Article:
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  1. Soup's Avatar
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    • Join Date: Sep 2007
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    Re: difference between these two sentences

    To me, both 1. and 2. admit the same unmarked meaning.
    1. I miss this: being with my friends.
    2. I miss this: not being with my friends.
    That is, miss not being and miss being can and, indeed, do express the same meaning.

    Sentence 2., however, can carry an additional meaning (as David points out): the opposite of its literal meaning, and the opposite of what the person intended:
    2. I miss not being with my friends.
    a. I don't miss being with my friends.
    b. I don't miss not being with my friends.
    In this case, sentence 2. would be deemed ungrammatical on the basis that it expresses the opposite (meaning) of what the person intended. However, if the person's intention is to express irony or sarcasm, then both a. and b. would be deemed acceptable marked/forced readings, and, moreover, to add to the semantic tangle, b. could be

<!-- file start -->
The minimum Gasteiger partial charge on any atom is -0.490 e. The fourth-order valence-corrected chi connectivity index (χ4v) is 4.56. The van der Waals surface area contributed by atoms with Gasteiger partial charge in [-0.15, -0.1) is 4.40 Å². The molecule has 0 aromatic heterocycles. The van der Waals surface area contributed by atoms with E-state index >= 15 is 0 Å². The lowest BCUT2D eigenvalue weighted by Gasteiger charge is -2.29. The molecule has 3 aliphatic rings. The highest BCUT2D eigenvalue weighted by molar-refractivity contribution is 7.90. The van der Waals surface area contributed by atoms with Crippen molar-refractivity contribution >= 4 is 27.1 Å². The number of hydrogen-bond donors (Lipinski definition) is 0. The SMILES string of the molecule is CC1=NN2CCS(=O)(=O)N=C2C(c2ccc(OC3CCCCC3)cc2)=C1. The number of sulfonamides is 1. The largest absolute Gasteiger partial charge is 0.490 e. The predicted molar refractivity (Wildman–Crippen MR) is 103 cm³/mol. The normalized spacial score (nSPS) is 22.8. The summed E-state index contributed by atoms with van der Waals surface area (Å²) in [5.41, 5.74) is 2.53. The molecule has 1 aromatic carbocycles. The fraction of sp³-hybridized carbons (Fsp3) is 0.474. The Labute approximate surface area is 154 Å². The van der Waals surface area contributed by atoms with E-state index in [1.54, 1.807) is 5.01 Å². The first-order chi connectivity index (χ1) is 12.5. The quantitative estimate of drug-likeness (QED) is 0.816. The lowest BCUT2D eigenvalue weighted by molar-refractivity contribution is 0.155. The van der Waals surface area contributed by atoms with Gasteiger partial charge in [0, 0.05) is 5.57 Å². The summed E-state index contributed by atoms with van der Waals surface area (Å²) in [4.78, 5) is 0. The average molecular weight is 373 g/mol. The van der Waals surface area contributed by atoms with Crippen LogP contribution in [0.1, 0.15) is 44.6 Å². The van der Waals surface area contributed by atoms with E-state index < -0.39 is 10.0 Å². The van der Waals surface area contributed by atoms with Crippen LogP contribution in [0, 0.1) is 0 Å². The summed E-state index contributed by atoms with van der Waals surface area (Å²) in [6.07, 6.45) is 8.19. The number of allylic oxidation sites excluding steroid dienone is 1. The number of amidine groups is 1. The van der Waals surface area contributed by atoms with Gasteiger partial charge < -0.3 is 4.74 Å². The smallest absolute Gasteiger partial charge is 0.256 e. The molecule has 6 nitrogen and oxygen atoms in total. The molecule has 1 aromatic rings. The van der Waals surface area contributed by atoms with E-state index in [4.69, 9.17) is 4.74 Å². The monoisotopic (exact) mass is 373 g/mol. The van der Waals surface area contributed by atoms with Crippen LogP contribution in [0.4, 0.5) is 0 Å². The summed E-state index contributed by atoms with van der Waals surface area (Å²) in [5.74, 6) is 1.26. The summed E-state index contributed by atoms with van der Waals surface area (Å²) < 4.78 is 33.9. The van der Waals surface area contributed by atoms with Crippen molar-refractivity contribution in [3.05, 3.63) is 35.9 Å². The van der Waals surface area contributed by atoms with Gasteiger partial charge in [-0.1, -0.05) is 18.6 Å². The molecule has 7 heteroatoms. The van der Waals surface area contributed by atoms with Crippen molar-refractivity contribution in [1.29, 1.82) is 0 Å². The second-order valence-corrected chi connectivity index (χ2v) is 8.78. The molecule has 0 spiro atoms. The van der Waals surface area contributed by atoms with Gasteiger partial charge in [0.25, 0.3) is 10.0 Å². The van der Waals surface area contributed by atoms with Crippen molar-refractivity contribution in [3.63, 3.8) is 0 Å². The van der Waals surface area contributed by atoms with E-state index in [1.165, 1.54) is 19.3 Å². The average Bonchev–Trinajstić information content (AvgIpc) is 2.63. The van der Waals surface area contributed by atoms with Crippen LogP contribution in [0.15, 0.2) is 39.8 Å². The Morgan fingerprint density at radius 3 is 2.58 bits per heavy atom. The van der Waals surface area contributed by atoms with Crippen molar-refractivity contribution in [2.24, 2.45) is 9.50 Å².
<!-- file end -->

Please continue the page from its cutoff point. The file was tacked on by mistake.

deemed unacceptable given its (apparent) double negative: sentence 2b. could be argued to have an additional meaning, sentence 1.

    The problem, or rather the psycholinguistic puzzle we are dealing with, which is related to less in could care less vs couldn't care less, both of which mean don't care, is that the implicit negation in some words, like less and miss make their semantics difficult to untangle.
    This explains why the errors [i.e., saying the opposite of what one means; e.g., sentence 2] are not detected and corrected: we accept an interpretation that is a priori the plausible one, even though it's incompatible with the sentence as written or spoken, because it's too hard to work out the semantic details.

    "That'll teach you (not) to tease the alligators."
    "No head injury is too trivial to ignore."
    "Do not fail to avoid neglecting this post."

    Read more here Language Log: Why are negations so easy to fail to miss?

    • Join Date: Aug 2008
    • Posts: 40

    Re: difference between these two sentences

    what's the confusion? It's very simple - the two sentences expresse opposite meanings.

    The first sentence - the speaker misses being with her friends

    she is sorry she is not with her friends

    The second sentence - the speaker misses not being with her friends, in other words, she misses being away from her friends.

    she is sorry she is with her friends

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